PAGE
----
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  13. Misthiocracy secretly Member

    bridget:Stupid question: if I set up my own app ride-share service and employ exactly one person (myself), how do I pay my one employee for sick time, vacation time, and retirement?

    Anecdote time!

    Up here in the Great White North, the conservative government set up a trial program for self-employed people to voluntarily participate in the Employment Insurance system.

    Very few chose to participate, so the program was cancelled.

    • #13
    • July 17, 2015, at 1:06 PM PDT
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  14. Midget Faded Rattlesnake Moderator

    Barkha Herman:

    bridget:Stupid question: if I set up my own app ride-share service and employ exactly one person (myself), how do I pay my one employee for sick time, vacation time, and retirement?

    Answering in good faith:

    An IRA can be setup by any person for themselves. Unemployment taxes are available if you pay salary (I had to pay unemployment taxes for a Nanny I hired). As for vacation and sick time: it’s called saving. The alternates are supplemental insurances such as AFLAC – which can be bought by individuals.

    Another alternative used to be the Mutual Aid Society. Not for vacation days, but for sick benefits, etc. Mutual aid societies used to be a pretty big deal in the US – and they worked surprisingly well, particularly for poorer, marginalized workers. But then they got crowded out by the Welfare State.

    • #14
    • July 17, 2015, at 1:53 PM PDT
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  15. Ball Diamond Ball Inactive

    Misthiocracy:

    bridget:Stupid question: if I set up my own app ride-share service and employ exactly one person (myself), how do I pay my one employee for sick time, vacation time, and retirement?

    Anecdote time!

    Up here in the Great White North, the conservative government set up a trial program for self-employed people to voluntarily participate in the Employment Insurance system.

    Very few chose to participate, so the program was cancelled.

    Probably because the government ran it. Companies, industries, regions, associative organizations; all have provided benefits to members. Now they are eclipsed, displaced by government’s irresistible yet incompetent tractor beam, smashing everything it scoops up.

    • #15
    • July 17, 2015, at 7:21 PM PDT
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  16. Ball Diamond Ball Inactive

    Midget Faded Rattlesnake:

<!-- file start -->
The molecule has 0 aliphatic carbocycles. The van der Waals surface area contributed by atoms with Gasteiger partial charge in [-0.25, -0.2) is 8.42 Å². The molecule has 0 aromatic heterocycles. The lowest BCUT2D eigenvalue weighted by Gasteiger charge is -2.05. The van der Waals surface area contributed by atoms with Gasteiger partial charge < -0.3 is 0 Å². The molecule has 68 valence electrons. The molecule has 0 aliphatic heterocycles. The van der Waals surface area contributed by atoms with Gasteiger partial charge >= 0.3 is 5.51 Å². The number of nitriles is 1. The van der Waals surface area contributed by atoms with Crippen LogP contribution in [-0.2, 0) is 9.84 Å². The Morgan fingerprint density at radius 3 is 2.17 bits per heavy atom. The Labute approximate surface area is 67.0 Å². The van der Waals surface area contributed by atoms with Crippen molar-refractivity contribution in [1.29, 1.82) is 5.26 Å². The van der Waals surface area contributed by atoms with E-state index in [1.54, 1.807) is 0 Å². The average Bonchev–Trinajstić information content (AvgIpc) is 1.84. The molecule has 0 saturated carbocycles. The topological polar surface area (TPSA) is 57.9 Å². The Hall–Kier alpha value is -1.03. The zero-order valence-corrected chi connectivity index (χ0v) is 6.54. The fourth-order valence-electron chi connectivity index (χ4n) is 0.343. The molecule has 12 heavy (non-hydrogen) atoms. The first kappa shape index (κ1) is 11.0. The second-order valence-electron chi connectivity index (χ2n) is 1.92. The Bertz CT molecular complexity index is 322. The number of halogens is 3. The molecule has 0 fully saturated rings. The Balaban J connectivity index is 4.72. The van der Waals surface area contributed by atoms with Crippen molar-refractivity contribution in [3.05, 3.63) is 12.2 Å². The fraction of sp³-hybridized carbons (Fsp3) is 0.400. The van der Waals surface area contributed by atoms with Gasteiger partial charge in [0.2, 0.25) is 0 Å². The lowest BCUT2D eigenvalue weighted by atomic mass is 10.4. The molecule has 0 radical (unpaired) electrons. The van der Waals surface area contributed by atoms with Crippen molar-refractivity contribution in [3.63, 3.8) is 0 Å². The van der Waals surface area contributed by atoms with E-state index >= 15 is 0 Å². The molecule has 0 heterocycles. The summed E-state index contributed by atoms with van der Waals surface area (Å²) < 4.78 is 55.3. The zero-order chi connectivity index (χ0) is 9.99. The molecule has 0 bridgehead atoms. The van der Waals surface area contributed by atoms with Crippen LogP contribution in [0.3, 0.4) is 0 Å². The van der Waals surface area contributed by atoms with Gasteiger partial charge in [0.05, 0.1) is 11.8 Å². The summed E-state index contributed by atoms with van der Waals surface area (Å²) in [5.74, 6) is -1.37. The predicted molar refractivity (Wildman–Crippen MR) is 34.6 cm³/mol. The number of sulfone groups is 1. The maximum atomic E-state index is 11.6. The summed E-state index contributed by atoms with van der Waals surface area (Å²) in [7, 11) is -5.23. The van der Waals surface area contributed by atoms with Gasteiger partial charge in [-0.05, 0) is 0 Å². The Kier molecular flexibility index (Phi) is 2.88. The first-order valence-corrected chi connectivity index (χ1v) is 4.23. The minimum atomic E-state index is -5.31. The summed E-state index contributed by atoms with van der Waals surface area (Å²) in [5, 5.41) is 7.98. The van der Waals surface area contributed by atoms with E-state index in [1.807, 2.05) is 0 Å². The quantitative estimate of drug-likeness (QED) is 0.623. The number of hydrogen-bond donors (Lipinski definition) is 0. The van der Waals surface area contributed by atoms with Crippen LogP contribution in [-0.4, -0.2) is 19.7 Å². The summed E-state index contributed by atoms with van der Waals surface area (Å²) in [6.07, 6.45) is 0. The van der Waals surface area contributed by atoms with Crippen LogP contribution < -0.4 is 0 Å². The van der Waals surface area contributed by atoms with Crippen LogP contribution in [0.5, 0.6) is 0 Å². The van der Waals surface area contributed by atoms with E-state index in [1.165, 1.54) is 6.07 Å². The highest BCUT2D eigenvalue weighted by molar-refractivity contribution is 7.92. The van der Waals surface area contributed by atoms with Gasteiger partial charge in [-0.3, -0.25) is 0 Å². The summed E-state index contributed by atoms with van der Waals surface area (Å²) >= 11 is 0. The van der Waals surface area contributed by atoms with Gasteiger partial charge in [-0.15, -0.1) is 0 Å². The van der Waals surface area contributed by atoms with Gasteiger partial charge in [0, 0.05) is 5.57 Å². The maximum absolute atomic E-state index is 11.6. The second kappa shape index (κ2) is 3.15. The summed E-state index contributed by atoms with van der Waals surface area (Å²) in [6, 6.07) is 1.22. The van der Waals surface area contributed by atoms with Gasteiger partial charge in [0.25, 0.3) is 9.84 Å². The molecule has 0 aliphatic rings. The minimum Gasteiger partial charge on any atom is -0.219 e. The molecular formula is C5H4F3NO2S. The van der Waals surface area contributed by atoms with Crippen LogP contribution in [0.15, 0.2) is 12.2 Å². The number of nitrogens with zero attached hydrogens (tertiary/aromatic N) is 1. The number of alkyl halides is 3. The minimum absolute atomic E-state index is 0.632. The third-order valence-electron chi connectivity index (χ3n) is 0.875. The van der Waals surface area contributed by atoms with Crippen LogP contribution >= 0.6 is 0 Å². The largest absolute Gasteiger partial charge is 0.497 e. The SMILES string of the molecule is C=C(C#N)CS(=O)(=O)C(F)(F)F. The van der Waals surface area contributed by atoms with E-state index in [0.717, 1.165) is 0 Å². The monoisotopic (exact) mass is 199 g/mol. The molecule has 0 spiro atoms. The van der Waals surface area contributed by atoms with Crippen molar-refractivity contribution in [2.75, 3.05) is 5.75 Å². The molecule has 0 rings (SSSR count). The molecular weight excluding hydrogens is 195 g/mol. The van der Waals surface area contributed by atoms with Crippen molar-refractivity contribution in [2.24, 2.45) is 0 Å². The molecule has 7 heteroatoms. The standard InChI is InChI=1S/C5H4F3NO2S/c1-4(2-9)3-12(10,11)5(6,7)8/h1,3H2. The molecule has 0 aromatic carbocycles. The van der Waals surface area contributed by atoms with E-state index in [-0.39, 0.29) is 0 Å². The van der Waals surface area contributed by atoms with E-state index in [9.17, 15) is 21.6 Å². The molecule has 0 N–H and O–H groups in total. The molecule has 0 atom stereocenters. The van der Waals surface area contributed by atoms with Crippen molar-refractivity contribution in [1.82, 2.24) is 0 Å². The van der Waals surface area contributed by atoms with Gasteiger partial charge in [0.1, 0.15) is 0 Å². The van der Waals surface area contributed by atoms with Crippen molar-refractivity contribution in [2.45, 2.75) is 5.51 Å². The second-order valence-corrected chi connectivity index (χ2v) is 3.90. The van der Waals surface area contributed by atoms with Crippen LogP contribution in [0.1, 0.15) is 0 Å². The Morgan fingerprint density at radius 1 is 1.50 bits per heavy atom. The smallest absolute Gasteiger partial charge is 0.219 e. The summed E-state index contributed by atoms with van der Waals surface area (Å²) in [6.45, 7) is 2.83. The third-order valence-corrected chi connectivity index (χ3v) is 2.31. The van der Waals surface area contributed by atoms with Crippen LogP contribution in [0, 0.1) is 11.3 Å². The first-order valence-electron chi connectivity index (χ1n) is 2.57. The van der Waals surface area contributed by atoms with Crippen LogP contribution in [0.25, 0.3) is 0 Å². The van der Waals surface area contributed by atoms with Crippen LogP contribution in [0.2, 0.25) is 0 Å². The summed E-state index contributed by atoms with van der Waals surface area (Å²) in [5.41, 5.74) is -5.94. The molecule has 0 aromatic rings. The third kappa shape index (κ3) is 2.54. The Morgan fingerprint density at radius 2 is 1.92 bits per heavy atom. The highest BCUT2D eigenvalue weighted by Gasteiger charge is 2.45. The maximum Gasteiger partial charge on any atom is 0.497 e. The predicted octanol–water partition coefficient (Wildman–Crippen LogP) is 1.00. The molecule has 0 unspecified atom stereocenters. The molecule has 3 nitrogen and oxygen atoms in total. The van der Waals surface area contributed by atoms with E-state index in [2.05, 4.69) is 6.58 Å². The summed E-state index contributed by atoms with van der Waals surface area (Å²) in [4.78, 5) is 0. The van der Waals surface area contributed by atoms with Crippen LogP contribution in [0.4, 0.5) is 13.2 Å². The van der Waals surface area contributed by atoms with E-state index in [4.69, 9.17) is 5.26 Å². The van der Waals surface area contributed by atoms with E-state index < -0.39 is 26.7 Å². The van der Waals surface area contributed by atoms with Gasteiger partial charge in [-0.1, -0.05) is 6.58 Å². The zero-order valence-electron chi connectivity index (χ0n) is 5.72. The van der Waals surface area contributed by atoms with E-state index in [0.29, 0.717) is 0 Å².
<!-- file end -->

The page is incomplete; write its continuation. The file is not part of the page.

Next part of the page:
Barkha Herman:

    bridget:Stupid question: if I set up my own app ride-share service and employ exactly one person (myself), how do I pay my one employee for sick time, vacation time, and retirement?

    Answering in good faith:

    An IRA can be setup by any person for themselves. Unemployment taxes are available if you pay salary (I had to pay unemployment taxes for a Nanny I hired). As for vacation and sick time: it’s called saving. The alternates are supplemental insurances such as AFLAC – which can be bought by individuals.

    Another alternative used to be the Mutual Aid Society. Not for vacation days, but for sick benefits, etc. Mutual aid societies used to be a pretty big deal in the US – and they worked surprisingly well, particularly for poorer, marginalized workers. But then they got crowded out by the Welfare State.

    Yeah, what she said.

    • #16
    • July 17, 2015, at 7:21 PM PDT
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  17. Owen Findy Member

    By the way, I’ve had a few drinks now, and my Spidey sense is tingling something fierce at the term, “sharing”. The sharing economy is probably another in an endless parade of insidious Leftist plots to subvert our very thinking about the primacy of the individual and his property. How long before the sharing becomes mandatory, hmmm?

    The wiki page on the sharing economy says it’s supposed to promote, among other things, “participatory democracy”. THAT one’s wiki page says, “…participatory democracy tends to advocate more involved forms of citizen participation and greater political representation than traditional representative democracy.” That doesn’t sound good.

    Also, the “sharing economy” page says, “The collaborative consumption model is used in online marketplaces such as eBay as well as emerging sectors such as social lending.” What could social lending be? Lefties love everything social. When I hear the word, “social”, I release the safety catch of my Browning.

    • #17
    • July 18, 2015, at 5:27 AM PDT